Investigation of the Sarcoplasmic Proteome Contribution to the Development of Pork Loin Tenderness

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Schulte, Matthew D.
Johnson, Logan G.
Zuber, Elizabeth A.
Steadham, Edward M.
King, D. Andy
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Animal Science
The study objectives were to determine the extent to which the sarcoplasmic proteome explains variations in aged pork loin star probe value. Pork loins (n=12) were categorized by differences in star probe at 21 d post mortem from a larger set of loins. Loins were categorized into low star probe (LSP) group (n=6; star probe<5.80 kg) and high star probe (HSP) group (n=6; star probe>7.00 kg) based on 21-d star probe value with inclusion criteria of marbling score (1.0–3.0) and 24-h pH (5.69–5.98). Quality traits were measured at 1-, 8-, 14-, and 21-d aging. Desmin and troponin-T degradation, peroxiredoxin-2 abundance, calpain-1 autolysis, and sarcomere length were determined. Two-dimensional difference gel electrophoresis and mass spectrometry were used to identify proteins that differed in abundance due to category. Star probe values were lower (P<0.01) in LSP at each day of aging compared with HSP. Greater pH values were observed (P<0.05)in LSP compared with HSP at each day of aging. Marbling score was greater (P<0.05) in LSP compared with HSP at each day of aging. Greater (P<0.05) desmin and troponin-T degradation was detected in LSP chops at 14- and 21-d aging and 8-, 14-, and 21-d aging, respectively. Greater (P<0.05) sarcomere length was determined in LSP compared with HSP at 1-,8-, and 21-d aging. Sarcoplasmic proteins from HSP chops had greater abundance (P<0.10) of metabolic and regulatory proteins, whereas the LSP chops had greater abundance (P<0.10) of stress response proteins. Star probe values were affected by pH, marbling score, protein degradation, sarcomere length, and sarcoplasmic proteome.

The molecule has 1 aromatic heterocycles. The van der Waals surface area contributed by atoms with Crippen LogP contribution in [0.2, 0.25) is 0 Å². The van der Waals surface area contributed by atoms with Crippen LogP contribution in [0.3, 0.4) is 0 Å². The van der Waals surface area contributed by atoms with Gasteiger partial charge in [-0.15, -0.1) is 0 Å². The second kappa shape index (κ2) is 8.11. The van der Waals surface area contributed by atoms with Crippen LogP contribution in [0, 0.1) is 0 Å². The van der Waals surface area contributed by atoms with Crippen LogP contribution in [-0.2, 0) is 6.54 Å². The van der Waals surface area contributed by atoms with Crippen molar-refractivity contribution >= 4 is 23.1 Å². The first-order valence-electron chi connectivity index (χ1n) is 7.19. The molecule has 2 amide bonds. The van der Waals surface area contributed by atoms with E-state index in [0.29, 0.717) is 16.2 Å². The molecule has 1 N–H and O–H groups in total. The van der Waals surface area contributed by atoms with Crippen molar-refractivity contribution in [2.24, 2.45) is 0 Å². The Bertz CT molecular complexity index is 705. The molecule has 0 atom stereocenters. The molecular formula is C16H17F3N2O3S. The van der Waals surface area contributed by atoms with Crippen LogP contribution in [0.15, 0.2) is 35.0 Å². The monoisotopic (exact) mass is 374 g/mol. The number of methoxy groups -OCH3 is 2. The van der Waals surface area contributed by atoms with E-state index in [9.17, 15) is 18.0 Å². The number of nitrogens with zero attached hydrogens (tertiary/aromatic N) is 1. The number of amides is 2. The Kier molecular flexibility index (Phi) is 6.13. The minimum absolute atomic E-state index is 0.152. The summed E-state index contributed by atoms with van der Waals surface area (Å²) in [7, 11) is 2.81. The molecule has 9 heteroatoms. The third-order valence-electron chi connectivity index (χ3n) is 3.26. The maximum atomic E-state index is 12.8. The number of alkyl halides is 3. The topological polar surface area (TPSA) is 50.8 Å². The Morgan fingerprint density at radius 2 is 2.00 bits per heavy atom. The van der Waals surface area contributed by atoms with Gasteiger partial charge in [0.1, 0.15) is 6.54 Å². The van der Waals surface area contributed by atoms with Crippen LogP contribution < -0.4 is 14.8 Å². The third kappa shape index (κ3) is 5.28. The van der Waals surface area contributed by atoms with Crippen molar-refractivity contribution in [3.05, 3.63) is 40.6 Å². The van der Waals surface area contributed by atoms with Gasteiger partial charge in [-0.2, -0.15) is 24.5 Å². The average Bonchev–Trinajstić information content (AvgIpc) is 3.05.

This article is published as Schulte, M. D. & Johnson, L. G. & Zuber, E. A. & Steadham, E. M. & King, D. A. & Huff-Lonergan, E. J. & Lonergan, S. M., (2020) “Investigation of the Sarcoplasmic Proteome Contribution to the Development of Pork Loin Tenderness”, Meat and Muscle Biology 4(1). doi: Works produced by employees of the U.S. Government as part of their official duties are not copyrighted within the U.S. The content of this document is not copyrighted.